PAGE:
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Measles 101: What You Need To Know

Medically reviewed on Jul 24, 2017 by L. Anderson, PharmD

Are Measles Outbreaks Still a Risk in the US?

A case of measles is only a plane flight away. Measles still commonly exists in other parts of the world. Outbreaks, like the one that originated in Disneyland in December 2014, can occur when unvaccinated people get the measles and then spread it to others. Measles can also be brought into the U.S. by unvaccinated Americans or foreign visitors who get measles while they are in other countries. Most Americans are now protected against measles through vaccination, but not all.

In 2000, measles was declared eliminated from the U.S. However, from 2010 until Sept. 10, 2016, over 1,400 cases of measles were reported by the CDC, with 667 cases in 2014 alone.

How Does My Child Get Measles?

Parents are naturally concerned about their children. Measles is a very contagious virus and is easily spread through the air when someone coughs or sneezes. One person who has measles may infect others when viral droplets spray into the air. The droplets can remain contagious on infected surfaces for up to 2 hours.

However, the measles vaccine is very effective. One dose of measles vaccine will prevent measles about 93% of the time; two doses are about 97% effective. Only about 3 out of 100 people who get two doses of measles vaccine will still get measles if exposed to the virus, and then the illness will probably be less severe and less contagious.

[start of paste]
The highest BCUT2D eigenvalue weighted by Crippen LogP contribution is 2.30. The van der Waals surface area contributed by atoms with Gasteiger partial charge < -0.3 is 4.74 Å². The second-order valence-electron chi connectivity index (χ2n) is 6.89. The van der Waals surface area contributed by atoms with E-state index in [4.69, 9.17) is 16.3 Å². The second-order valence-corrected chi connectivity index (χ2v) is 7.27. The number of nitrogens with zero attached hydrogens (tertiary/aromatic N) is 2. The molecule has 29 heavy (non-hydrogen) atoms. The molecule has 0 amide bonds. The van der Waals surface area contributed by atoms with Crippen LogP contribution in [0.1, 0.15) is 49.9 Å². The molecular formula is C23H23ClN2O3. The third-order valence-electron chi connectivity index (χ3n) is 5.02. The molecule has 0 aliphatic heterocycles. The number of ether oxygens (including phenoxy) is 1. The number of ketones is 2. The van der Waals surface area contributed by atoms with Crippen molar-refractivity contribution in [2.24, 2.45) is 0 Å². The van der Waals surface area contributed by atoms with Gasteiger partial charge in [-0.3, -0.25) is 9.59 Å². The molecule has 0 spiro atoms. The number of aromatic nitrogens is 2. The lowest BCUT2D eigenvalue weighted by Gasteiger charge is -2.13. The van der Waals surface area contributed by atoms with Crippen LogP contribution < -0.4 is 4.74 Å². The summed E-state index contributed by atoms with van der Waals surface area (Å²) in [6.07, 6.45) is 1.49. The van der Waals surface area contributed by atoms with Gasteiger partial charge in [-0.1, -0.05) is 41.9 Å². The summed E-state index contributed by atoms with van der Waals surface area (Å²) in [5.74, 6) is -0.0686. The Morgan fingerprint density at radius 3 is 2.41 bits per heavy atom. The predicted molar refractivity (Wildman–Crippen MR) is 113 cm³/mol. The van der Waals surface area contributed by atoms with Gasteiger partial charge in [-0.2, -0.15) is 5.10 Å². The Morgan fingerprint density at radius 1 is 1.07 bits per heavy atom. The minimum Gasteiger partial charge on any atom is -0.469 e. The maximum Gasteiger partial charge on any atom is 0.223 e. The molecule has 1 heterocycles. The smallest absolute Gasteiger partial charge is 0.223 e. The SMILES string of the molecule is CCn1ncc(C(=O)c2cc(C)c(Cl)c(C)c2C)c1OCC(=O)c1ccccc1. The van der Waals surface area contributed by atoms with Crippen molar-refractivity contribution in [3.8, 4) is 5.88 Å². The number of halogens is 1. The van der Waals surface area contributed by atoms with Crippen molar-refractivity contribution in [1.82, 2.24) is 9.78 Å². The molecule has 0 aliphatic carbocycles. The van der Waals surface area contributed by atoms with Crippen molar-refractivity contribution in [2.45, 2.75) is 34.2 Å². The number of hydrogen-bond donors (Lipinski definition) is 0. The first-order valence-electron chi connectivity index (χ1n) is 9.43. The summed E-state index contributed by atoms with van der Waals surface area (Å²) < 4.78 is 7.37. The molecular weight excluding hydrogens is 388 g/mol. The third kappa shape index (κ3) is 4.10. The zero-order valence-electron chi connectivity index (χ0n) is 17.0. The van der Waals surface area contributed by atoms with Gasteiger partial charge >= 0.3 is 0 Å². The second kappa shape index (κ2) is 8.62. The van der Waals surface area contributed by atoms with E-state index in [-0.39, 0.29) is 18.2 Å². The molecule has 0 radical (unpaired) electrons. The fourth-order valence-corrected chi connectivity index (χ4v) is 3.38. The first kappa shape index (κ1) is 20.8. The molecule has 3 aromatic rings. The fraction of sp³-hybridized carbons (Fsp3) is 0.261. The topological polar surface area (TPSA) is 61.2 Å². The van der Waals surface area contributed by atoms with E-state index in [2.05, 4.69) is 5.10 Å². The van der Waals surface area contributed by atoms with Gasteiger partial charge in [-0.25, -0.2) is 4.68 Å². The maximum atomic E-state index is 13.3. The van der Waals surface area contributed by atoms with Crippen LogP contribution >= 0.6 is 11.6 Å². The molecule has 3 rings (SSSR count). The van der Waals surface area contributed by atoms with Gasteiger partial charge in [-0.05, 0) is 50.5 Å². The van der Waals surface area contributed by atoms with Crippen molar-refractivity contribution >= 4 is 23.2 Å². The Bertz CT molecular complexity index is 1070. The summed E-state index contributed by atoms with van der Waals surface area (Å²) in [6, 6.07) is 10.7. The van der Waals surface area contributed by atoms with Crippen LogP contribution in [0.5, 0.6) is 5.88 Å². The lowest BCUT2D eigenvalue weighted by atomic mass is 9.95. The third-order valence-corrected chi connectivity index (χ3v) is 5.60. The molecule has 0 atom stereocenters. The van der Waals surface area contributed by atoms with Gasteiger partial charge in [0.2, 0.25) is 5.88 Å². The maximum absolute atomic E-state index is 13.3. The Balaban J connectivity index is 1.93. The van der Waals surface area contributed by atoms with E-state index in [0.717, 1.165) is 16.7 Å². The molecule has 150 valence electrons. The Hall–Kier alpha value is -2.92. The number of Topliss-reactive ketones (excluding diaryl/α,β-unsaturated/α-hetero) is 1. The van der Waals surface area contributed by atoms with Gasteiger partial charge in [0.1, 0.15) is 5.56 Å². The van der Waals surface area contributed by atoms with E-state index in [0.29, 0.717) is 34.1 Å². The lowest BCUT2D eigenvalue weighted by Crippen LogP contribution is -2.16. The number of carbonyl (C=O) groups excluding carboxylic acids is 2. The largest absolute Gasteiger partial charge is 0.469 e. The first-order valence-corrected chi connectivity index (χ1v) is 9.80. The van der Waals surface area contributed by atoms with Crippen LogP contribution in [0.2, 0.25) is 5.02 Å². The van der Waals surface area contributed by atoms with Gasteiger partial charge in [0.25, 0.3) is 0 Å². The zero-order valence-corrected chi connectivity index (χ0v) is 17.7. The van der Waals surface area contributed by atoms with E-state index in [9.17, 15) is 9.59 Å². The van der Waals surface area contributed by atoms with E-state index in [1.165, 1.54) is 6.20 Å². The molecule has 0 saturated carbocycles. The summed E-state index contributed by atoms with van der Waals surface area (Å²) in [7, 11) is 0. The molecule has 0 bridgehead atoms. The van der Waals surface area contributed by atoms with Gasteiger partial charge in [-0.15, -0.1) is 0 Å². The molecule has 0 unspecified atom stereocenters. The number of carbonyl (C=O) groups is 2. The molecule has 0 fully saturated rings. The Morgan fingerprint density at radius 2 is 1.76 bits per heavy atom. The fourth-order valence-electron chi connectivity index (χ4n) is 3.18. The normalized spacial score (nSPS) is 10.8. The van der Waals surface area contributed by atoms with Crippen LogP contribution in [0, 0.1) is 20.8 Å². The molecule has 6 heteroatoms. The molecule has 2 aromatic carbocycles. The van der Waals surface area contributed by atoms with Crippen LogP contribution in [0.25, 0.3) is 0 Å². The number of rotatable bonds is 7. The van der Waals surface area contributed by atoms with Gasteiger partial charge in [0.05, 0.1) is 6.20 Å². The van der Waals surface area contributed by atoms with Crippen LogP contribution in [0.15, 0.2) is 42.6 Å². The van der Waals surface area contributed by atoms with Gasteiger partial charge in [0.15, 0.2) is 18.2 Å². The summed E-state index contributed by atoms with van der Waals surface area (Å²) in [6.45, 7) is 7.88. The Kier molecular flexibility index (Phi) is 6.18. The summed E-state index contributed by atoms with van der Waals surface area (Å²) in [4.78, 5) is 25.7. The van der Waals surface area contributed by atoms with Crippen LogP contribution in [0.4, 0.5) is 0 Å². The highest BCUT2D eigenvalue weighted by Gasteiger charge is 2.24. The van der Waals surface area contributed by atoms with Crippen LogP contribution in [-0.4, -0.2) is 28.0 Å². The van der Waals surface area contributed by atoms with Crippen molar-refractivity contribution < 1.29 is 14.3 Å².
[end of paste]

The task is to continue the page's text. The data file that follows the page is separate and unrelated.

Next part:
What Are the Measles Symptoms?

A case of measles is fairly easy to identify. Symptoms usually begin about 1 to 2 weeks after exposure to the virus and include fever (up to 104° F), cough, runny nose, and red, watery eyes. Two or three days after symptoms begin, tiny white spots, called Koplik spots, may appear inside the mouth.

The telltale measles rash usually breaks out on the third to fifth day. The spots start as a red, flat rash on the face and hairline and spread down to the neck, trunk, legs and feet. Raised areas on the spots may occur. The rash may or may not itch. After a few days, the fever subsides and the rash fades. However, complications can occur.

CDC: Measles Vaccine Recommendations

CDC recommends all children get two doses of MMR vaccine, starting with the first dose at 12 through 15 months of age, and the second dose at 4 through 6 years of age. Children can receive the second dose earlier as long as it is at least 28 days after the first dose.